Chips are generally classified by their ability to perform a number of instructions per second. In computing terms this is described as MIPS – or millions of instructions per second. Related to this measure is clock speed – or the maximum rate at which the chip will run. In modern PCs, this is measured in GHz and describes the number of operations the chip can complete in a given period of time. For example, a chip with a clock speed of 3.5 GHz should be capable of achieving 3.5 billion operations a second.

Microprocessors are also commonly found in electrical appliances and industry, where they control and regulate the outputs of numerous devices.


Zener Diode

Unlike standard semiconductor diodes that only allow current to flow in one direction, a Zener Diode will allow current to flow both ways if subjected to a sufficiently high voltage.

This voltage threshold is described as the breakdown voltage – also known as the Zener voltage.

Standard diodes have a Zener voltage (or resistance to reverse current), but if reverse current above that threshold moves through the circuit then, the diode is irreparably damaged. A Zener diode has the Zener voltage threshold set at a much lower point (often not much more than 2.4 volts). When reverse current is fed back through the diode a “controlled breakdown” occurs in which the diode remains undamaged. This is true regardless of the value of reverse voltage relative to the Zener voltage. The voltage drop is always equal to the Zener voltage of the diode - for this reason, Zener diodes are often used to regulate circuits.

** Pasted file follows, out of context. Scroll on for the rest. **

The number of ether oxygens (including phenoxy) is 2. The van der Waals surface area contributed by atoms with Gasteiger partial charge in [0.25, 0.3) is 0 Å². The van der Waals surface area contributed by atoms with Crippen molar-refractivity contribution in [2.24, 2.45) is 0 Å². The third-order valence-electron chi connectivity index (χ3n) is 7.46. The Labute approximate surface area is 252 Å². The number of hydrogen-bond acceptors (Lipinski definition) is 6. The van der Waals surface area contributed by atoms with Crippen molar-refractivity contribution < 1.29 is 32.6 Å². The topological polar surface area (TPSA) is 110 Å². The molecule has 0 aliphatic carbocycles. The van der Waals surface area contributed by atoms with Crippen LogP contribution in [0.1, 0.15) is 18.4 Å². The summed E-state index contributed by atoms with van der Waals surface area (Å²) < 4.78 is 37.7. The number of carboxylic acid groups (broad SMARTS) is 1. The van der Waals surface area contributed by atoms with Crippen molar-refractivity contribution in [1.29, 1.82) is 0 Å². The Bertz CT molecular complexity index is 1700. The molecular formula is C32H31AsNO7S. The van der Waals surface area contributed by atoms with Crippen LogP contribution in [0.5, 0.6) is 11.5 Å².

Important technical elements of a semiconductor.

As stated at the beginning of this article, a semiconductor is a material that partially conducts current. Physically it can be said to be half way between an insulator – essentially a material with little or no conductivity and a conductor – its polar opposite. In order to better understand this concept, consider the characteristics and organisation of electrons in an atom. Electrons are layered in such a way that they form shells. The outer layer of these shells are known as “valence shells”. It is these electrons on the outer layer that form bonds with neighbouring atoms. In the case of materials commonly used as semiconductors, such as silicon, the valence shell has four electrons. Where the atoms on either side of the electrons are of the same type, they form into a structure known as “crystals”. The best way to imagine this is to think of a “lattice” occupied by atoms bound together in a pattern resembling chambered wire mesh. Each of the atom’s four electrons are shared with a neighbouring atom – or to put it another way, each atom in the silicon is bonded with four other atoms through the electrons in the outer shell.

The physical structure of pure silicon crystals means they are poor conductors in and of themselves. The process of turning them into something useful from a technological and manufacturing perspective is known as “doping”. This process sees a “dopant” added to a crystal in order to effect the differences in behaviour that make modern electronics possible.